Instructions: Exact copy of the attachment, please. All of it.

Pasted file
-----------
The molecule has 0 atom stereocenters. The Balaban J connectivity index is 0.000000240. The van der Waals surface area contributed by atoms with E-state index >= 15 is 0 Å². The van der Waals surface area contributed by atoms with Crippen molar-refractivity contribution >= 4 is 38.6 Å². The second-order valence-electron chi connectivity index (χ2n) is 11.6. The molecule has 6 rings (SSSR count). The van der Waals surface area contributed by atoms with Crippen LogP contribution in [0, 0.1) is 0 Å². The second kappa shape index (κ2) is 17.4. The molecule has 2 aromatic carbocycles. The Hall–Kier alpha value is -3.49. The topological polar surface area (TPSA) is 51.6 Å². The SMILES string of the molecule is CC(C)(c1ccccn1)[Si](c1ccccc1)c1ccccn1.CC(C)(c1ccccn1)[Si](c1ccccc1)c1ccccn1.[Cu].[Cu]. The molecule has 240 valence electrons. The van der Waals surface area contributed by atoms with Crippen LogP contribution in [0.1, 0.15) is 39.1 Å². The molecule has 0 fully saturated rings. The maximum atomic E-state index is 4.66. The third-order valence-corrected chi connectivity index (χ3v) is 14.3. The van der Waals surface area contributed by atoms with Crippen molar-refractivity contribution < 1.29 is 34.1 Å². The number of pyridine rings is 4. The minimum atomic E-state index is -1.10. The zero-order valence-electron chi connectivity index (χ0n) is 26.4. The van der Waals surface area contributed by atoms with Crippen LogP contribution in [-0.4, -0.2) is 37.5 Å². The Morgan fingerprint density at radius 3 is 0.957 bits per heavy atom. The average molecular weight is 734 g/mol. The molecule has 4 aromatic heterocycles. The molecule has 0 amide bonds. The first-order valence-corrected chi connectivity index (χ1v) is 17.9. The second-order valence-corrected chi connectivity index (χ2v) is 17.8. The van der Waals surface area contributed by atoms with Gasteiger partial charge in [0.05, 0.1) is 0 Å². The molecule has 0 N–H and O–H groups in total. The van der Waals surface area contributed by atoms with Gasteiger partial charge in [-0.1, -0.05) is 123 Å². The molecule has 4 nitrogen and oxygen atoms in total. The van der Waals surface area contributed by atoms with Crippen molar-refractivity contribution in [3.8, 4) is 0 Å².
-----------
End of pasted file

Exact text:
The molecule has 0 atom stereocenters. The Balaban J connectivity index is 0.000000240. The van der Waals surface area contributed by atoms with E-state index >= 15 is 0 Å². The van der Waals surface area contributed by atoms with Crippen molar-refractivity contribution >= 4 is 38.6 Å². The second-order valence-electron chi connectivity index (χ2n) is 11.6. The molecule has 6 rings (SSSR count). The van der Waals surface area contributed by atoms with Crippen LogP contribution in [0, 0.1) is 0 Å². The second kappa shape index (κ2) is 17.4. The molecule has 2 aromatic carbocycles. The Hall–Kier alpha value is -3.49. The topological polar surface area (TPSA) is 51.6 Å². The SMILES string of the molecule is CC(C)(c1ccccn1)[Si](c1ccccc1)c1ccccn1.CC(C)(c1ccccn1)[Si](c1ccccc1)c1ccccn1.[Cu].[Cu]. The molecule has 240 valence electrons. The van der Waals surface area contributed by atoms with Crippen LogP contribution in [0.1, 0.15) is 39.1 Å². The molecule has 0 fully saturated rings. The maximum atomic E-state index is 4.66. The third-order valence-corrected chi connectivity index (χ3v) is 14.3. The van der Waals surface area contributed by atoms with Crippen molar-refractivity contribution < 1.29 is 34.1 Å². The number of pyridine rings is 4. The minimum atomic E-state index is -1.10. The zero-order valence-electron chi connectivity index (χ0n) is 26.4. The van der Waals surface area contributed by atoms with Crippen LogP contribution in [-0.4, -0.2) is 37.5 Å². The Morgan fingerprint density at radius 3 is 0.957 bits per heavy atom. The average molecular weight is 734 g/mol. The molecule has 4 aromatic heterocycles. The molecule has 0 amide bonds. The first-order valence-corrected chi connectivity index (χ1v) is 17.9. The second-order valence-corrected chi connectivity index (χ2v) is 17.8. The van der Waals surface area contributed by atoms with Gasteiger partial charge in [0.05, 0.1) is 0 Å². The molecule has 0 N–H and O–H groups in total. The van der Waals surface area contributed by atoms with Gasteiger partial charge in [-0.1, -0.05) is 123 Å². The molecule has 4 nitrogen and oxygen atoms in total. The van der Waals surface area contributed by atoms with Crippen molar-refractivity contribution in [3.8, 4) is 0 Å².